Weight down the thighs

When I’m working with someone on horse I will often ask them to put more weight through the thighs, perhaps imagine they are kneeling. The phrase/cue originally comes from Ride With Your Mind with Mary Wanless, however as I’m only ever focusing on how the riders body is working on the horse I don’t ever use a cue I don’t have an understanding of when and why I’m using it from an anatomy point of view. So I tested it and analysed what it did to riders (including myself) if they did it. 

The two most common reasons I use this cue are 

  • Instability 
  • Pain -often the knee but sometimes the ankle.

Now I’m not saying there shouldn’t be weight through the heel as we are originally taught  as there definitely needs to be a connection to the foot but if a rider lacks stability they will often push down quite a lot into the heel in order to try and create it; which then results in joints locking and becoming rigid instead of force absorbing. This then contributes or indeed causes a pain issue, or at best just doesn’t enable you to move with and communicate with the horse as well as you’d like to.

However if you bear weight through the thigh what you actually do is activate the muscles at the front and the back of the thigh and hopefully if done well the glutes too. So you’re instantly using some big muscle groups to help stabilise you further and in the case of joint pain give it a much bigger support system. 

A rider truly in self carriage has these muscles activated as they ride. They won’t be tensing and flexing with huge effort as if doing a workout but they will just be gently working away, supporting the body and enabling it to absorb the movement of the horse and move itself to give aids and accelerate and decelerate through transitions. 

If we expect self carriage from our horse we should expect it from ourselves.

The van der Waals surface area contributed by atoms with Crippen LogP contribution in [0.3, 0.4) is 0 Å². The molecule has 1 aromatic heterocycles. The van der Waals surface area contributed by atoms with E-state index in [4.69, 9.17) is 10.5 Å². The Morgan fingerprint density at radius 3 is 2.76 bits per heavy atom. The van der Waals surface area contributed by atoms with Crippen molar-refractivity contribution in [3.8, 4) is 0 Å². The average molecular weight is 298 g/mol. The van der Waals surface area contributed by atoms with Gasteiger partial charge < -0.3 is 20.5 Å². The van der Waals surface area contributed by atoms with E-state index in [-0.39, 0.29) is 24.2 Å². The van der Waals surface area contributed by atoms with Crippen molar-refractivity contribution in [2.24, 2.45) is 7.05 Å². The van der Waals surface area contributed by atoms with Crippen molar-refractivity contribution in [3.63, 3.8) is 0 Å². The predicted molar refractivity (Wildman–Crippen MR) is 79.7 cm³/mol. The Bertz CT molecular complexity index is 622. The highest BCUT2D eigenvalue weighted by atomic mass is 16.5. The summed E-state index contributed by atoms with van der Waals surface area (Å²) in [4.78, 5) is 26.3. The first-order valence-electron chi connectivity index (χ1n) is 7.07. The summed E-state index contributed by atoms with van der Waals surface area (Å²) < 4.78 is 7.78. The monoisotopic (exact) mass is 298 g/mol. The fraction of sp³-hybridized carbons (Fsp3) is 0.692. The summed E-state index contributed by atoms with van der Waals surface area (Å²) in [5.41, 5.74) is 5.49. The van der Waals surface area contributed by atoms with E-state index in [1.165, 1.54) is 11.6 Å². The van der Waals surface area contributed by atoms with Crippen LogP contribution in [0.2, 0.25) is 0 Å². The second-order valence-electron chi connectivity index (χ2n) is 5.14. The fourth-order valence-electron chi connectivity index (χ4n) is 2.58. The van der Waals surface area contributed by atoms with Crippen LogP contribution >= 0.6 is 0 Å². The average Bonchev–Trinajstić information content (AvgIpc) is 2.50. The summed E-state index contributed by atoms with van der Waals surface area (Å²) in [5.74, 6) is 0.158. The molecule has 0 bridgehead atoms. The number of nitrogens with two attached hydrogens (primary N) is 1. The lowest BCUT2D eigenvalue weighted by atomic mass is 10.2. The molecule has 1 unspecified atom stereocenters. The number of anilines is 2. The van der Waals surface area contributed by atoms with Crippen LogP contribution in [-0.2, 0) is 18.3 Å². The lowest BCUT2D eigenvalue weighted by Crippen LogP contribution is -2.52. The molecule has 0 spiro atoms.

It’s got to work together

When I ask my clients what they want to work on to improve their riding often they will say things like my legs need to be stronger or the old classic I need to improve my core. I take these things into account and design their programmes accordingly.

However a large part of what we actually do is full body movements. That’s not because I haven’t listened it’s because just working on a single part of the body in isolation is unlikely to  improve its performance on the horse. 

When you are riding the whole body has to work together synergistically in order to stabilise all the joints and enable them to absorb the movement of the horse and still be able to move limbs or your seat to apply aids. So just having stronger legs or abs won’t necessarily make it stronger on a horse if it isn’t able to work together with your back, arms etc. 

This is why when we’re training we focus on exercises that yes may appear initially as say a leg strength exercise if it were a Squat; but in fact if done well will also use your glutes, your back and abdominals, then if your were holding a weight may also use your arms and shoulders. 

An overhead press is another great example which we may do as a push press. The legs are required to drive the weight up, the back and abs are required to keep the middle stable and then obviously the shoulders and arms will kick in to finish with a stable overhead position. If these muscles don’t all activate together as a team then you won’t perform the lift correctly. 

If we are doing abdominal work it will usually involve a breathing pattern to work on incorporating the diaphragm, then there will more than likely be a movement of the arms and legs too whilst maintaining a stable torso.

This is something I want you to take into account for your own off horse exercise. If your goal for your workout is to improve your performance on horse then you should be focusing on exercises that require your whole body to work together, and leave the isolation exercises to the body builders. 


Why should riders strength train?

I’ve definitely seen some mixed messages about exercise for riders. However one of my biggest bug bears is people saying strength training won’t help your riding.

Reasons are usually things like -

  • Riding isn’t a strength based sport so it’s not relevant 
  • It will make you bulky
  • It will make you tight and therefore unable to ride effectively 


To be honest I think all of these comments are made by people who don’t understand strength training at all.

I agree that riding is not a strength based sport as if it were a case of a 60kg rider against 600kg horse of course the horse is going to win. However if the rider isn’t truly in control of their own 60kg they have even less chance of communicating what they want to their 600kg partner. 

You need to be able to fully control your own body from top to bottom, then you need to be able to control it under load. That load may be the horse underneath you or it may be a weight you are lifting. The principles of neuromuscular connection are the same.